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God, the Devil, and Harry Potter: A Christian Minister's Defense of the Beloved Novels
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God, the Devil, and Harry Potter: A Christian Minister's Defense of the Beloved Novels

3.36 of 5 stars 3.36  ·  rating details  ·  73 ratings  ·  8 reviews
“The Potter stories, far from being ‘wicked’ or ‘Satanic,’ ... are in fact narratives of robust faith and morality ...

“What Ms. Rowling has furnished us, besides what the Brits call ‘a good read,’ and a whopping good one, ... is a modern interpretation of the gospel, the wonderful news that ‘God was in Christ, reconciling the world to himself’ and making sure that the good
Paperback, 208 pages
Published April 5th 2004 by St. Martin's Press (first published 2002)
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Jun 28, 2011 Meherin rated it 2 of 5 stars  ·  review of another edition
Recommends it for: Potter fans
This book (which I picked up for 50 cents at a grocery store nine years ago), is written by a Christian minister who has doctoral degrees in both theology and literature. He defends the Harry Potter series (SS through GoF) from the allegations that certain Christian extremists have made about Harry Potter being evil and un-Christian. He does a good job, pointing out the themes of love, hope, friendship, family, choice, etc that JKR makes throughout her books. He also talks about the possibility ...more
Killinger is a Baptist Minister, professor and fiction writer. What comes through most clearly in this text is his love for the Harry Potter novels. It is good to see a church leader passionately defend Rowling’s work. Being a pastor myself I have been discouraged when a parishioner said to me, “You should not talk about Harry Potter so much because you know the Bible condemns those things.” This book was written to be a response to such criticism of the Rowling’ books.
So Killinger does a good
J. Alfred
Written shortly after the fourth book came out, this defense of the Harry Potter books somehow fails to deal with what I feel is the central problem of the paradox of the Chrisitan wizard (that is, that the bible explicitly condemns those that practice witchcraft to death--Ex 22:8 and indeed hell--Gal. 5:20-1). It also employs an irritating tone, poor arguments (many of which could apply equally as well to, for instance, Pullman's His Dark Materials trilogy), and, in my opinion, downright bad th ...more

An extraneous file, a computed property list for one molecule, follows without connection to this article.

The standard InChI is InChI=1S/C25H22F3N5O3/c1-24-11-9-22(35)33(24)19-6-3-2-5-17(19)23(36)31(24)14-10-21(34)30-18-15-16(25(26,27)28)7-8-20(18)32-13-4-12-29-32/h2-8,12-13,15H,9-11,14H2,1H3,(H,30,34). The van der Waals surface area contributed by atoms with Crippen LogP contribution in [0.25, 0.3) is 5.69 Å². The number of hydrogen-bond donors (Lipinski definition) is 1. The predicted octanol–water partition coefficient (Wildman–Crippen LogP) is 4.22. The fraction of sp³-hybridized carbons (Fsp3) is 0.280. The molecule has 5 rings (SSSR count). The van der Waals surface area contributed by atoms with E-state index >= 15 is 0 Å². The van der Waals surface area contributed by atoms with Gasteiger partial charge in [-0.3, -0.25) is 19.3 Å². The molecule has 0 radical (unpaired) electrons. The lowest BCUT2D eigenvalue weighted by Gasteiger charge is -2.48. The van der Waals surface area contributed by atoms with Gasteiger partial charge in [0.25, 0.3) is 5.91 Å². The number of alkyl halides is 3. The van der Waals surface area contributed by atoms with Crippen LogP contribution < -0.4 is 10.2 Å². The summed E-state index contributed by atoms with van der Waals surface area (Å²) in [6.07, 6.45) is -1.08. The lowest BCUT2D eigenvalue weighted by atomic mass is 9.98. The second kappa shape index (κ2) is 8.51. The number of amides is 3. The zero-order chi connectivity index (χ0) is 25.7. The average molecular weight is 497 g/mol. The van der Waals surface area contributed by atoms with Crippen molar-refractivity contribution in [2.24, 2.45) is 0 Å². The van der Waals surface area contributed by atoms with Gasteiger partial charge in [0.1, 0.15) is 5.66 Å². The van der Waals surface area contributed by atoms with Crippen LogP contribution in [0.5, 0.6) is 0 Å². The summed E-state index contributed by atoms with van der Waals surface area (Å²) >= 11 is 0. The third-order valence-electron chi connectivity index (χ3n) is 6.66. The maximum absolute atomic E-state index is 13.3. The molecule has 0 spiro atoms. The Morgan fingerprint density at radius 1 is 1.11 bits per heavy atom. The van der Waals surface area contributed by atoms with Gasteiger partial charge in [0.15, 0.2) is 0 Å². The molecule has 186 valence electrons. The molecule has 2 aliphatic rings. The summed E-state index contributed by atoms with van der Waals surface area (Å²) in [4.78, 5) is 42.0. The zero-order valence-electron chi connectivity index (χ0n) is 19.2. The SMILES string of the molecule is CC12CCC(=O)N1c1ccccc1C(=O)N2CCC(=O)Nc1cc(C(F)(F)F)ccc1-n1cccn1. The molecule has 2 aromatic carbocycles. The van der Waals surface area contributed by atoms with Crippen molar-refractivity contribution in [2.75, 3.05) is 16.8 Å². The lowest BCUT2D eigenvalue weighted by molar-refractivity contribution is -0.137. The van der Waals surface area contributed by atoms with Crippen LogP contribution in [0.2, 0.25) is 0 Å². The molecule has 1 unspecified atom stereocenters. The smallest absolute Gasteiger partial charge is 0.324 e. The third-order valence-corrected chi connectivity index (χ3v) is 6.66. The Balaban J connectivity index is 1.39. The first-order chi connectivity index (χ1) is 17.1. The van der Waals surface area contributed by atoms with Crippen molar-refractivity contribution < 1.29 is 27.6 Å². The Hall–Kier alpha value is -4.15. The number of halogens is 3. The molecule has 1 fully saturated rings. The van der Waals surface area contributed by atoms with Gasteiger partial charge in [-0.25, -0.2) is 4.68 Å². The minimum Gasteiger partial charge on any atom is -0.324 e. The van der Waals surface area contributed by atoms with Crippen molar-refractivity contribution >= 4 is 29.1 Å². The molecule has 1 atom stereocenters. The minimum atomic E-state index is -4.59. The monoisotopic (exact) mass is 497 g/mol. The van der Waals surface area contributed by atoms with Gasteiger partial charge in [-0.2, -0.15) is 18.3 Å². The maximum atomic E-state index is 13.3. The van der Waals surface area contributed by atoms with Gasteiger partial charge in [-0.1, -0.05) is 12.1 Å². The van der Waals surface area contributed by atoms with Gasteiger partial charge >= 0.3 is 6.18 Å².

I found this book at the dollor store, so it was good for what i paid for it. It was interesting but it did not keep my attention. I had to put it down and read something else for a while. The writer is just making lose comparisons between Christ and Harry Potter. Some of them are interesting, like Harry was in a coma for 3 days after an injury and of course Christ was reserected after 3 days. Anyway, worth the buck!!!
Gotta read this one for my Research & Humanities case I ever work in an environment where there's a challenge on Harry freakin' Potter. Basically, the book points out that Harry Potter is so heavily based in Christian mythology & lore that folks who challenge it on that basis are pretty much outargued point by point.

Jane Rutherford
Part of my Harry Potter obsession! Draws parallels between HP and Christ's life. A lovely book that is respectful of Jesus, the Bible, and Christianity, while letting us enjoy HP.
Adam Ross
This is a defense of the Potter novels from a mainline liberal, and thus has its problems. It also wasn't terrible, but should be read with a couple of grains of salt.
Sep 19, 2007 Andrea rated it 3 of 5 stars  ·  review of another edition
Recommends it for: Troye
loved the analogies in this book...some of them I caught, but others I hadn't noticed until reading this book.
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The Rev. Dr. John Killinger lives with his wife, Anne, in Warrenton, Virginia. A former pastor in Baptist, Presbyterian and Congregational churches, he also taught for fifteen years at Vanderbilt Divinity School and was Distinguished Professor of Religion and Culture at Samford University in Birmingham. He is the author of over 50 books, among them God, The Devil, and Harry Potter. Because Dr. Kil ...more
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